When I used to work across town at the Washington Times, I always used to envy the ability of our crosstown rival, the Washington Post, to run articles by not just one, but two, maybe even three reporters.
Multiple bylines are possible only for very large papers. The rest of us only had ourselves to rely on.
Thus I was interested in the triple-bylined Post’s take on Washington’s newest Catholic archbishop, Wilton Gregory, who will move from the Atlanta archdiocese to Washington when he’s installed on May 21.
I am guessing they had to put three reporters on the story because they had to come up with some decent reporting on Gregory’s appointment quickly. When the dust settled, it was pretty clear that the reporting team at the Post was less than impressed with Gregory, who will be the city’s first black archbishop and probably a cardinal in coming years. This see typically brings a red hat with it.
So here’s the piece, with a long anecdote leading into it:
When the first Catholic clergy sexual abuse crisis erupted in the early 2000s, Wilton Gregory led hundreds of defensive and divided bishops in passing the most aggressive action on abuse in U.S. church history.
But Illinois Supreme Court Justice Anne Burke remembers something else about Gregory, who was selected this month by Pope Francis to head the prestigious D.C. archdiocese.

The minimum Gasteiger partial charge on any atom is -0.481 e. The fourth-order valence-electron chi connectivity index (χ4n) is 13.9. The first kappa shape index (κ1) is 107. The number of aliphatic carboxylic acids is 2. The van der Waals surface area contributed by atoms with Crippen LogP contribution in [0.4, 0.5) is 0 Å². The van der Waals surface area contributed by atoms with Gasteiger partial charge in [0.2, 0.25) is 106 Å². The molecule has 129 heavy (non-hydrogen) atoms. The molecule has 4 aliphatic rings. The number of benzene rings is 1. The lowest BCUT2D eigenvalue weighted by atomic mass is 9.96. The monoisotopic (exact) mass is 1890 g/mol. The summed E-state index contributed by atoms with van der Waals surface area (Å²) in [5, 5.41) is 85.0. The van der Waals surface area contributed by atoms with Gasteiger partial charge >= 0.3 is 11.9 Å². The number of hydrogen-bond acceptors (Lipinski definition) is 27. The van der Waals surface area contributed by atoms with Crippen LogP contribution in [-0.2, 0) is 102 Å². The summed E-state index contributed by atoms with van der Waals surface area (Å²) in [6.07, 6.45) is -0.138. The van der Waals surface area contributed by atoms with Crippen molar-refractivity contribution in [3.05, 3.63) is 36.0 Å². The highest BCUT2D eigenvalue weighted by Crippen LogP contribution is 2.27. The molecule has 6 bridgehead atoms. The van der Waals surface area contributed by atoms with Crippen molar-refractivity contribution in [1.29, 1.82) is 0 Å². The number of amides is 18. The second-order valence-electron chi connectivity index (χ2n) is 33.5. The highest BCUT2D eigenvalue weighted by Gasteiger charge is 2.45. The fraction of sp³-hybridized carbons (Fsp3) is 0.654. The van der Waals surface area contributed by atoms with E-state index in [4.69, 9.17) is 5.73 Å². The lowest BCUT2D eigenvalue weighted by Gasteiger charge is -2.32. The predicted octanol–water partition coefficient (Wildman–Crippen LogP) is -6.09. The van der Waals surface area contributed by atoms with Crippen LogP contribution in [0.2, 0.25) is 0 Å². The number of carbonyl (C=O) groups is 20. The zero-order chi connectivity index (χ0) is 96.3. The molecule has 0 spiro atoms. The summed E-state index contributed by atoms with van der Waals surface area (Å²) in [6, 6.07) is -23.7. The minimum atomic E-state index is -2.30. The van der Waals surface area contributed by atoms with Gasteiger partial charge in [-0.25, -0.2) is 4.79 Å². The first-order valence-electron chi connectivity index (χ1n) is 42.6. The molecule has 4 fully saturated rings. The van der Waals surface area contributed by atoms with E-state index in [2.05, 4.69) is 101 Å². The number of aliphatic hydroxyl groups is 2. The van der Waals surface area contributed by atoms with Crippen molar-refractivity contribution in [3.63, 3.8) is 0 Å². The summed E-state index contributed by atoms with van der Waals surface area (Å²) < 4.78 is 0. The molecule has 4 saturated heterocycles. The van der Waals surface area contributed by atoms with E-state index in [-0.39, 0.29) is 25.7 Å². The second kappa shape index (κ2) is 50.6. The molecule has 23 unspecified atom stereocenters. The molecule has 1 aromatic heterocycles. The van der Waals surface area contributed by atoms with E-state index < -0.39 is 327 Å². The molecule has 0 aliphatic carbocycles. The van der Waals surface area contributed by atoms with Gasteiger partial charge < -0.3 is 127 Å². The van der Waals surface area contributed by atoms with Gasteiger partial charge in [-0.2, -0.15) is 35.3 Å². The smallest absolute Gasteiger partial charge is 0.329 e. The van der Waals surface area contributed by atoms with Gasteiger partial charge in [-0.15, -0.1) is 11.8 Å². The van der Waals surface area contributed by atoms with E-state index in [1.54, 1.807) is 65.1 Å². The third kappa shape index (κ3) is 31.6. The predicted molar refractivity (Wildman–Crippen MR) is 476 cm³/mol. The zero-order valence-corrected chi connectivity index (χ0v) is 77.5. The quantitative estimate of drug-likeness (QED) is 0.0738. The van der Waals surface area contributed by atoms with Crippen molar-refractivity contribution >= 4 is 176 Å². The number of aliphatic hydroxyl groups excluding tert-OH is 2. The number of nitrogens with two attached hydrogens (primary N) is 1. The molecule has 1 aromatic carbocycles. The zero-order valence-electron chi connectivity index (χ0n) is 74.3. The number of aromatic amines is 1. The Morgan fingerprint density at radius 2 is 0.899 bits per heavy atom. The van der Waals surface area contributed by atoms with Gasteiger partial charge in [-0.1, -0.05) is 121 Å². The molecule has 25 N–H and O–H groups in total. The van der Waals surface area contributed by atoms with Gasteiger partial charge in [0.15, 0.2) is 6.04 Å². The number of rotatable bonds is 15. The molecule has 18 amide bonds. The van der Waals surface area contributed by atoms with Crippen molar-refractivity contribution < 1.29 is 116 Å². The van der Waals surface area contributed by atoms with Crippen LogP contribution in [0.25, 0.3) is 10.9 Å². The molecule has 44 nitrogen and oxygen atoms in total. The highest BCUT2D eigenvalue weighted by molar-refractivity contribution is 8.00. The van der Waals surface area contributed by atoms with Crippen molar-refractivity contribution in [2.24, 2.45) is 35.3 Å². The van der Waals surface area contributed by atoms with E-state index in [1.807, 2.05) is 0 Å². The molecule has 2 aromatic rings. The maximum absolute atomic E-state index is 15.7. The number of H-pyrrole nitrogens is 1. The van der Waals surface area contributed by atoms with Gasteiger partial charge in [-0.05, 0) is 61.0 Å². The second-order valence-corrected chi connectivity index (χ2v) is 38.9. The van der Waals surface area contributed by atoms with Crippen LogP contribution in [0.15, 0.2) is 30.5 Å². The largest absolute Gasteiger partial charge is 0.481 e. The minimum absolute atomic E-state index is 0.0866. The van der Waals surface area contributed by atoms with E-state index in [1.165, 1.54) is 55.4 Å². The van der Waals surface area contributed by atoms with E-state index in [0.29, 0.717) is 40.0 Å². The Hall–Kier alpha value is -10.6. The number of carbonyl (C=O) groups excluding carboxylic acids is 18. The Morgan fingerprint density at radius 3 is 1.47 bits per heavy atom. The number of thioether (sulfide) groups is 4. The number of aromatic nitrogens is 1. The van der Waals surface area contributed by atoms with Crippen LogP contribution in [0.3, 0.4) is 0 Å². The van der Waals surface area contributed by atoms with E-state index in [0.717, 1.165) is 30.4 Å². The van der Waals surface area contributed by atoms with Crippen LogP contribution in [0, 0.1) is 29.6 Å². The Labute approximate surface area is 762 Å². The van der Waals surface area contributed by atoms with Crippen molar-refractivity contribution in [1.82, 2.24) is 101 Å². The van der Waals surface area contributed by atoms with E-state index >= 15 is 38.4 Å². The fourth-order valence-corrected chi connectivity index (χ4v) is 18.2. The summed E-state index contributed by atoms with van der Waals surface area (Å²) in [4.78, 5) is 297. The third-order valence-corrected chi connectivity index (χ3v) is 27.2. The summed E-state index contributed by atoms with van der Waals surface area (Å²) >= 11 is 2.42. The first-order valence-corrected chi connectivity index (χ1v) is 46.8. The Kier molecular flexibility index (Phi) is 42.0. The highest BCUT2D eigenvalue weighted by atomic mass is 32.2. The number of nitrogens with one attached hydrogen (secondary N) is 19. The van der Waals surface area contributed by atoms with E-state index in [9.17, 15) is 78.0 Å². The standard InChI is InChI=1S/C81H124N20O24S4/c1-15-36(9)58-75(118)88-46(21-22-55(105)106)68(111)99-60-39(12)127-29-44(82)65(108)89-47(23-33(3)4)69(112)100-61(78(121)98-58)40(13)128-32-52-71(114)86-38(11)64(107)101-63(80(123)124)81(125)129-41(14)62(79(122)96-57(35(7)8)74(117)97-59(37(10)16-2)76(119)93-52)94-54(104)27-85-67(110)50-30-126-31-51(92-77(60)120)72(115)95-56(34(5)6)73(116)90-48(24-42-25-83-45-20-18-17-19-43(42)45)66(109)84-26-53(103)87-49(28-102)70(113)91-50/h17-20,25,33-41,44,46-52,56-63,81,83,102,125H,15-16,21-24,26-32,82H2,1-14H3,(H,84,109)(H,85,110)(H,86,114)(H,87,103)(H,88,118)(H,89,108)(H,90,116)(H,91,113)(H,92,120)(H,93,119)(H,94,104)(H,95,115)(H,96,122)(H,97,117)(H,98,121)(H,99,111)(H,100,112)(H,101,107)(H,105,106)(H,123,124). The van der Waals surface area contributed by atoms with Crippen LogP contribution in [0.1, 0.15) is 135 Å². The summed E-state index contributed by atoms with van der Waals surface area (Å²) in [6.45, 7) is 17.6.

As one of the laypeople Gregory appointed to serve on an advisory board to the bishops, Burke was struck by an inquiry he made to her one night when they found themselves alone after a meeting. He wanted to know how she’d been able to visit Vatican officials for her research on abuse.
She’d Googled “Vatican,” she told him, selected several offices she thought were related to the abuse issue, then faxed letters asking to visit.
“His face was ashen. ‘You what?’ ” she recalls him saying. At 55, that was, she believed, Gregory’s first experience with laypeople who went outside the chain of command.
His shock at her ability to get around protocol startled her, she said, and told her something important — that it was nearly impossible for Gregory to see things from an outside-the-church perspective. “His whole life has been devoted to this institution that’s a bureaucracy — to the point where he doesn’t know how infiltrated he is in that fabric.”
What follows is a profile on a company man who’s had to do the dirty work -- at times –- in cleaning things up after sex abuse allegations have leveled a diocese.